# “overapproximate to”?

Recently I learned that in English you say things like

• The latter was calculated by approximating the surface area to that of a spheroid.
• The only thing approximating to a real dessert was baklava, a particularly mean and thankless example of its kind being dry, almost syrup and nut-free.

(Taken from Oxford's Online Dictionary.)

Note the preposition to.

Now, would you put to into the following sentence (concerning a formal method)?

• Our nonrelational program analysis will overapproximate [to] the actual program semantics.

Please don't answer unless you are good at English. (You can move the question to the English community, but to date I have been under the impression that most English teachers are not that aware of the computer science vocabulary. They are typically having a hard time trying to understand the meaning of the above sentence.)

• You don't need to understand the technical words like nonrelational and semantics to know how to construct this sentence. “Our thingy will overapproximate [to?] the actual wozzname”. – Gilles 'SO- stop being evil' Jul 15 '16 at 12:51

In programming languages and computer science, we say "approximate program semantics" or "overapproximate the actual program semantics". In other words, don't include the "to".

In general, we say "approximate X" (don't include the "to") or "approximation to X" (include the "to").

• You can approximate X to 5 digits, though. – Yuval Filmus Jul 14 '16 at 21:25

You say "approximate X" when X is the thing that you are approximating. You say "approximate X to Y" when Y is the degree or "destination" of the approximation.

To take a simple example, you might say, "We will approximate the radius of the circle." That is, we won't get a very precise measure of the radius of the circle: we will just get a rough number.

"We will approximate the size of the circle to the nearest the radius of the circle to the nearest inch." We won't get measurements more precise than an integer number of integers. Similarly, "We will approximate the radius to 3 decimal places."

By "destination", I mean that you are using one thing as an approximation of another. For example, you might say, "We will approximate the ellipse to a circle".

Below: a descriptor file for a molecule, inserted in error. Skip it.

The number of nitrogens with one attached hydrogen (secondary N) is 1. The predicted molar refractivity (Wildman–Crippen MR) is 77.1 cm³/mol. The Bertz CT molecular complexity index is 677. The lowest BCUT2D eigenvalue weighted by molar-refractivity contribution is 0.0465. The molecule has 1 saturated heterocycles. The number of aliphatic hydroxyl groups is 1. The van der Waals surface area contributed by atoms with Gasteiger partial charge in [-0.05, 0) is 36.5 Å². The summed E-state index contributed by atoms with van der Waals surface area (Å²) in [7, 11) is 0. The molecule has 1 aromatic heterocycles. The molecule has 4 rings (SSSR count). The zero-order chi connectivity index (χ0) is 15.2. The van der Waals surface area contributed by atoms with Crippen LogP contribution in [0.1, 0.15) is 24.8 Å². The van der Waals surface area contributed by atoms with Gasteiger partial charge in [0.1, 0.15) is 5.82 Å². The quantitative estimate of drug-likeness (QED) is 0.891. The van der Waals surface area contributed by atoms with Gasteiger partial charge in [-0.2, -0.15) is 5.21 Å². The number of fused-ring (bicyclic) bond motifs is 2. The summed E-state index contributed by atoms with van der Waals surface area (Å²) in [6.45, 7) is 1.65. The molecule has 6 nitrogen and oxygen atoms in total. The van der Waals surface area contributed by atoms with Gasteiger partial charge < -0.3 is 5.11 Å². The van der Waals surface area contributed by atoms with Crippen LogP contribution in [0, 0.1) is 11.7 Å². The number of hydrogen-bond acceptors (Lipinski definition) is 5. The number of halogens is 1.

We don't always specify X if it's already been identified or is obvious from context. So someone might say, "We will approximate to three decimal places." What are we approximating? Hopefully that is clear from the context.

In your first example, the surface area is not a spheroid. He is approximating to a spheroid. Note that it is not the spheroid that is being approximated, but the surface area.

In your second example, something is being approximated to a dessert. In context, it's clear that the thing that is being approximated is an item of food. This statement is not intended literally. He's saying that none of the food items in question actually IS a dessert, and only one even approximated to being a dessert. Presumably whoever prepared the food would say that of course it is a dessert. The statement here is intended to be an insult. It's not even a bad dessert, it doesn't qualify as a dessert at all.

You would not say that your "analysis will approximate to the actual program semantics", just "analysis will approximate the actual program semantics". The thing being approximated is the semantics. There is not something else that is being compared to the semantics. With the "to", it would sound like you are saying that the analysis is being compared to the semantics, which doesn't make sense to me.

• @LeonMeier I'm not sure I follow what you're trying to say in that sentence, but I think the short answer is: Yes. – Jay Jul 15 '16 at 19:15
• @LeonMeier Your sentence might be perfectly understandable in context. I'm not saying it's a bad sentence. Just that I don't understand what you're trying to say. – Jay Jul 18 '16 at 13:15